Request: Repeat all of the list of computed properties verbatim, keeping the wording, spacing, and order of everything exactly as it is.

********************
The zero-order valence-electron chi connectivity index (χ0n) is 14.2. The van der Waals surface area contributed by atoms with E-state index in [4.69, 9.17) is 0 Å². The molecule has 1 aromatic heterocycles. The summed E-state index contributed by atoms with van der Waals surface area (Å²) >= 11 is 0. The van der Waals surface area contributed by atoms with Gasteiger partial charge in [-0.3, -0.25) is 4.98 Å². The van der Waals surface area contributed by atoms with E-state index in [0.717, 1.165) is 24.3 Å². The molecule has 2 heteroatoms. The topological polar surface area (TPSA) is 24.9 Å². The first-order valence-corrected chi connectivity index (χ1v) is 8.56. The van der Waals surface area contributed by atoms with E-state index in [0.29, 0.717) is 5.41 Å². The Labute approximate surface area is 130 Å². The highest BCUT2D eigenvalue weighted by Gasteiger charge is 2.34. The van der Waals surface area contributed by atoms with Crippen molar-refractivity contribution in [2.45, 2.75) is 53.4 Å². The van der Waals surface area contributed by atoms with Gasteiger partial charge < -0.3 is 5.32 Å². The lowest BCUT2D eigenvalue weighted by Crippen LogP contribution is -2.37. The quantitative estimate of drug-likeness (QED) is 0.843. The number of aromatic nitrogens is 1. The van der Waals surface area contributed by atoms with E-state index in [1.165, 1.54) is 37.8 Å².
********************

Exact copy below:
The zero-order valence-electron chi connectivity index (χ0n) is 14.2. The van der Waals surface area contributed by atoms with E-state index in [4.69, 9.17) is 0 Å². The molecule has 1 aromatic heterocycles. The summed E-state index contributed by atoms with van der Waals surface area (Å²) >= 11 is 0. The van der Waals surface area contributed by atoms with Gasteiger partial charge in [-0.3, -0.25) is 4.98 Å². The van der Waals surface area contributed by atoms with E-state index in [0.717, 1.165) is 24.3 Å². The molecule has 2 heteroatoms. The topological polar surface area (TPSA) is 24.9 Å². The first-order valence-corrected chi connectivity index (χ1v) is 8.56. The van der Waals surface area contributed by atoms with E-state index in [0.29, 0.717) is 5.41 Å². The Labute approximate surface area is 130 Å². The highest BCUT2D eigenvalue weighted by Gasteiger charge is 2.34. The van der Waals surface area contributed by atoms with Crippen molar-refractivity contribution in [2.45, 2.75) is 53.4 Å². The van der Waals surface area contributed by atoms with Gasteiger partial charge < -0.3 is 5.32 Å². The lowest BCUT2D eigenvalue weighted by Crippen LogP contribution is -2.37. The quantitative estimate of drug-likeness (QED) is 0.843. The number of aromatic nitrogens is 1. The van der Waals surface area contributed by atoms with E-state index in [1.165, 1.54) is 37.8 Å².